|Fascinating Facts About Australia|
The landmass later known as Australia was peopled for at least 40,000 years before European settlement in the late 18th century by indigenous people speaking around 250 languages.
Ancient Romans believed in Terra Australis Incognita – the unknown south land.
The early settlers imagined that Central Australia was really a great inland sea. They were wrong – it is largely desert.
Two of the world’s very small group of monotremes (egg-laying mammals) are found in Australia. They are the echidna and the platypus.
Australia is the driest continent on earth. It is the only country that occupies an entire continent and the only continent wholly in the southern hemisphere.
About 80 percent of Australians live in coastal areas.
The Australian Coat of Arms features a red kangaroo and emu holding up the six state crests. These two indigenous animals were chosen because they cannot go backwards.
The koala is not a bear. It is a marsupial, so like the kangaroo and the wombat it has a pouch to rear its young. Koalas live for more than 20 years and sleep up to 19 hours a day. Very early settlers enjoyed eating ‘bear’ which was koala meat. Koalas also communicate with each other by making a noise like a snore and then a belch, known as a ‘bellow’.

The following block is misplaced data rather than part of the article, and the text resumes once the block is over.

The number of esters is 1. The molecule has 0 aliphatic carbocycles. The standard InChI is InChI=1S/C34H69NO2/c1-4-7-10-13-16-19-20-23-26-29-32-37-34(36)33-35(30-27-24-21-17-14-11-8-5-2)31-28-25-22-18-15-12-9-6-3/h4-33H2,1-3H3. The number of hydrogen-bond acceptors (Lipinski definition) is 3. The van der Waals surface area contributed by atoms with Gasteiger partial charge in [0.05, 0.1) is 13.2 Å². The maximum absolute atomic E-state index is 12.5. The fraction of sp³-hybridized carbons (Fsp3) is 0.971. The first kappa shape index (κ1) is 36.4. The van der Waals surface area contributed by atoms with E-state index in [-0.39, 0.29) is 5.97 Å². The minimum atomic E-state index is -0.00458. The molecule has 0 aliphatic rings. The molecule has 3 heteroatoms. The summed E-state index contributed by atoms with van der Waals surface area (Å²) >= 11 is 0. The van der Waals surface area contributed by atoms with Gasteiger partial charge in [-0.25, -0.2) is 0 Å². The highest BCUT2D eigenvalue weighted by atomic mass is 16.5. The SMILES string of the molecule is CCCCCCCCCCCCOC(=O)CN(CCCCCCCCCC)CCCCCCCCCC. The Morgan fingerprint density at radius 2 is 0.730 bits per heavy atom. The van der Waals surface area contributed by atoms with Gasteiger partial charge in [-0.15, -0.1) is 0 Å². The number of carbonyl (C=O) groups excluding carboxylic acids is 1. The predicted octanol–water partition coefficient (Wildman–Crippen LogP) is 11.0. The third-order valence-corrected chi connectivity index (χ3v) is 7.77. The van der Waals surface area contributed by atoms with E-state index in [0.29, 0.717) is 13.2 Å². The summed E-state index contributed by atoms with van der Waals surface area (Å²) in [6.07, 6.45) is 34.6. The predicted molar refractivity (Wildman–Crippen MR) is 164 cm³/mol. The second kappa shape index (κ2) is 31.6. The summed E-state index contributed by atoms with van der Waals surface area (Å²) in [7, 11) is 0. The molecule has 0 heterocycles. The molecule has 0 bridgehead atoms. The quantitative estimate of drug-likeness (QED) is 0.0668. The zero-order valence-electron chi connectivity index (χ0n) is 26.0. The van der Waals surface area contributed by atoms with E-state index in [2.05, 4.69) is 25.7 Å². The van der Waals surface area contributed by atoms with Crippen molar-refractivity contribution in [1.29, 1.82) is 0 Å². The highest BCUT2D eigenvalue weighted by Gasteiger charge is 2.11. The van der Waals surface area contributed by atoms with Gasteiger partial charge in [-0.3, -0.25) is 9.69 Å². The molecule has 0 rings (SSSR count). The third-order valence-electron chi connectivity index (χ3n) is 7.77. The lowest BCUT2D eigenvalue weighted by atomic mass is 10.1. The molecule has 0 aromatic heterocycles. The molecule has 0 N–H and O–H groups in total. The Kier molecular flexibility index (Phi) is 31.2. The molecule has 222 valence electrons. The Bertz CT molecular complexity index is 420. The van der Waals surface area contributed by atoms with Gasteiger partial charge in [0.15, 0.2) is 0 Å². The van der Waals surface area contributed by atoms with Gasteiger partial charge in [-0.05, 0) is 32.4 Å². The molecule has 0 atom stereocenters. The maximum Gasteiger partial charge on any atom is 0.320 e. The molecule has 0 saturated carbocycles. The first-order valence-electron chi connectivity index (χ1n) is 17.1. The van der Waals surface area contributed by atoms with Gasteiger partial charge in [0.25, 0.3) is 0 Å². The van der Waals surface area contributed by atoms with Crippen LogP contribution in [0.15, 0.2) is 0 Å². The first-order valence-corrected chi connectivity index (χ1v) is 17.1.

When koalas are born, the ‘joeys’ are only two centimetres long – about as big as a jellybean
Dingoes are more closely related to the Indian wolf and do not bark. Instead they howl.
The Sydney funnelweb spider is considered the world’s most deadly spider. People have died from its bite in less than two hours.
The taipan of Australia is considered the most dangerous venomous snake in the world. Australia is the only continent where venomous snake species outnumber the non-venomous ones.
Australian Fruit Bats can travel up to 100 kilometers in a night.
Australian’s spend more time per month on Facebook than any other country averaging over seven hours.
Australia has around 600 varieties of eucalypts, often called gum trees.